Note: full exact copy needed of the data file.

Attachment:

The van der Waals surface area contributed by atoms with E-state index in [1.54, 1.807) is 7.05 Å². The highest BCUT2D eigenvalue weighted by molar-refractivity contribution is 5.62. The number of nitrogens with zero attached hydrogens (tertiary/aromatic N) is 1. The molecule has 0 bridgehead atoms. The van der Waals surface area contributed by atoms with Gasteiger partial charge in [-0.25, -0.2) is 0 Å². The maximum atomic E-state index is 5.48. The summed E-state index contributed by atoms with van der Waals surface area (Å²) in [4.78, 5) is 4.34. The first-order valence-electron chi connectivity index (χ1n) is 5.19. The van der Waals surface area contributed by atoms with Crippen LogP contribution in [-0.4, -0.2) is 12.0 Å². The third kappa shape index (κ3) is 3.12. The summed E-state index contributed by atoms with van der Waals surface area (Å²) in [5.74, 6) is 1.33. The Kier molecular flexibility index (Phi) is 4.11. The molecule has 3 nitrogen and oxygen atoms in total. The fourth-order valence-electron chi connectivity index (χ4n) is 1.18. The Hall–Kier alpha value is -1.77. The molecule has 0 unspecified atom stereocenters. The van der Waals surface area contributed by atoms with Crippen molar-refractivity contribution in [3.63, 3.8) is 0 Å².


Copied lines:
The van der Waals surface area contributed by atoms with E-state index in [1.54, 1.807) is 7.05 Å². The highest BCUT2D eigenvalue weighted by molar-refractivity contribution is 5.62. The number of nitrogens with zero attached hydrogens (tertiary/aromatic N) is 1. The molecule has 0 bridgehead atoms. The van der Waals surface area contributed by atoms with Gasteiger partial charge in [-0.25, -0.2) is 0 Å². The maximum atomic E-state index is 5.48. The summed E-state index contributed by atoms with van der Waals surface area (Å²) in [4.78, 5) is 4.34. The first-order valence-electron chi connectivity index (χ1n) is 5.19. The van der Waals surface area contributed by atoms with Crippen LogP contribution in [-0.4, -0.2) is 12.0 Å². The third kappa shape index (κ3) is 3.12. The summed E-state index contributed by atoms with van der Waals surface area (Å²) in [5.74, 6) is 1.33. The Kier molecular flexibility index (Phi) is 4.11. The molecule has 3 nitrogen and oxygen atoms in total. The fourth-order valence-electron chi connectivity index (χ4n) is 1.18. The Hall–Kier alpha value is -1.77. The molecule has 0 unspecified atom stereocenters. The van der Waals surface area contributed by atoms with Crippen molar-refractivity contribution in [3.63, 3.8) is 0 Å².